Opelika-Auburn News
2901 Society Hill Road
Opelika, AL 36801
(334) 749-6271

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To hear the story of the Opelika-Auburn News, click the images below


James W. (Jim) Rainey

Managing Editor

Wayne Snow

Website Coordinator

John Walker

The Story of the Opelika-Auburn News

The Opelika-Auburn News is located at 2901 Society Hill Road, Opelika, Ala.


The Opelika-Auburn News is a 15,000 circ., daily newspaper serving the adjacent communities of Opelika and Auburn, Ala. Being a Media General newspaper gives The O-A News the benefit of corporate support, TV and radio partners, and efficiencies of scale such as centralized copyediting and customer service. (See Backgrounder)

Opelika and Auburn are so close it’s difficult to tell when you’ve passed from one into the other, but they are quite different in character. (Click on Story of the Newspaper) The Opelika-Auburn News “connects the two communities together…” says Publisher Jim Rainey. “The only thing that connects them.”

A Trusted Brand

“Based on 106 years in this community, what differentiates [The Opelika-Auburn News] is that we are a trusted brand in the community,” says Rainey. In fact, most managers participating in the “Who Needs Newspapers?” report say their newspapers’ longevity, reputation, and active participation in their communities makes them a trusted brand and gives them a competitive advantage.

“Reputation is the most important thing we have,” says Managing Editor Wayne Snow. “…it’s important for people to know there is an organization where they can go for the truth, or at least the truth as we can dig it out at that time,” says Snow. (See Enterprise Stories and J-Epiphanies)

Check This

One of Publisher Jim Rainey’s accomplishments was to supervise from conception to completion a new 40,000-square-foot multi-media complex that opened November 2007 in Opelika. Each aspect of the complex reflects traditional journalism values. Since a goal of the WNN report is to shine a light on the people who run U.S. newspapers and their guiding values, here is Rainey’s description of the complex. (See pictures of the building above.)

  • When you first arrive at the building, you’ll see an abundance of glass. The windows are reflective by day, demonstrating our belief that the newspaper should offer an unflinching and true reflection of the community. However, they become transparent at night, allowing visitors to see completely through both buildings, watch our newsroom at work and our presses run. This represents our belief that there should be no cover of darkness and public institutions should be transparent.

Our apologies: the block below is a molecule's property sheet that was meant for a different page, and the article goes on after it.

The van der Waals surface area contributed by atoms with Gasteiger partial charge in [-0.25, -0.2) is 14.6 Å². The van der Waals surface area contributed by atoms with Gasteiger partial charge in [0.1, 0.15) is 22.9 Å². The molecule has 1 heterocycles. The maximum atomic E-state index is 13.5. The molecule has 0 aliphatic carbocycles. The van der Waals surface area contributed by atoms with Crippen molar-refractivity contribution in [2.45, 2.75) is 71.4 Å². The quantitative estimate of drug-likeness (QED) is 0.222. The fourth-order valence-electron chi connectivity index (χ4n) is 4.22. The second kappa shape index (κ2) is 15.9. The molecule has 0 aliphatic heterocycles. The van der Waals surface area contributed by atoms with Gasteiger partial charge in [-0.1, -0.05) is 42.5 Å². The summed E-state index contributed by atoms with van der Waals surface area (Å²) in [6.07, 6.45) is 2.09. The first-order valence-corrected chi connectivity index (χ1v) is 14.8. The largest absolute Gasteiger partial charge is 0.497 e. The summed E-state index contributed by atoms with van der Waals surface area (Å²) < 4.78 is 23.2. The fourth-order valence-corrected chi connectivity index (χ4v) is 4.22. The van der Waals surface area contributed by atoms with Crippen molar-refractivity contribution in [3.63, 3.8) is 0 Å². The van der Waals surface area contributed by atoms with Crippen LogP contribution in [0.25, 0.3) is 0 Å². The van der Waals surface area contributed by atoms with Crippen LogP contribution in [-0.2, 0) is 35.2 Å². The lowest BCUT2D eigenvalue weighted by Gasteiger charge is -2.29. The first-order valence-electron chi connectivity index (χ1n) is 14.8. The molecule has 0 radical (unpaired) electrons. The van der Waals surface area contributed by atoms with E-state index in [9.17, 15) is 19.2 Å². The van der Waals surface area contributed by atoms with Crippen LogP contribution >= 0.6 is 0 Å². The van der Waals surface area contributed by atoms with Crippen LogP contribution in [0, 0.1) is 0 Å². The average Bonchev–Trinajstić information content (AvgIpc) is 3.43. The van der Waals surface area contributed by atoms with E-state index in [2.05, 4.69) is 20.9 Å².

• We have two buildings instead of one. These two buildings represent the two cities that make up our core market: Opelika and Auburn.
  • The two buildings are joined in the middle breezeway by three wooden platforms, which represent the three platforms we use to connect our communities at our facility: print, broadcast and digital. The breezeway between the two buildings operates as a covered gathering place, where we often host community events such as business after hours for the chambers of commerce and student functions for our Newspapers in Education program.
  • Upon entering the building, you'll find quotes printed on the walls and etched in glass that have been strategically placed throughout the building. Some of the quotes have to do with newspapers; others have to do with personal character, free speech, and specific disciplines such as newsgathering or advertising. Others represent in some way the core beliefs of the newspaper. Among the quoted sources are the First Amendment, Voltaire, Michel Eyquem Montaigne, Thomas Jefferson, Abraham Lincoln, Helen Keller, Martin Luther King, Jr., Winston Churchill, Franklin D. Roosevelt and Arthur Miller. Quotes are our business. The ideals they express speak to us daily and serve as reminders that words can have lasting impact.
  • The office building is divided by a wide walkway. On one side is news and circulation. The other side of the walkway is advertising. The two sides of the building are divided by an opening that runs the length of the building and represents the separation of the journalistic endeavor and business concerns. It reminds us that we print the news as we find it, without fear or favor and reminds all employees that there is always a strict divide between news and advertising.
  • Each side of the building has its own small glass-walled conference room with its own color scheme. The newsroom's conference room is blue, representing the "true blue" of news, while the advertising conference room is green, the color of money.
  • In the publisher's office, there are four unique chairs with fabric covered in words etched in gold cursive lettering on a blue background. They serve as a reminder that words are currency in our business. As long as we take good care of the words, and thus maintain a strong news product, we will be in position to have a strong business.

Coming Next in the Gulf States series: The Northeast (Tupelo) Mississippi Daily Journal, The (Houma, La.) Courier, and The Austin (Texas) Statesman.

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-- Sara Brown and Paul Steinle

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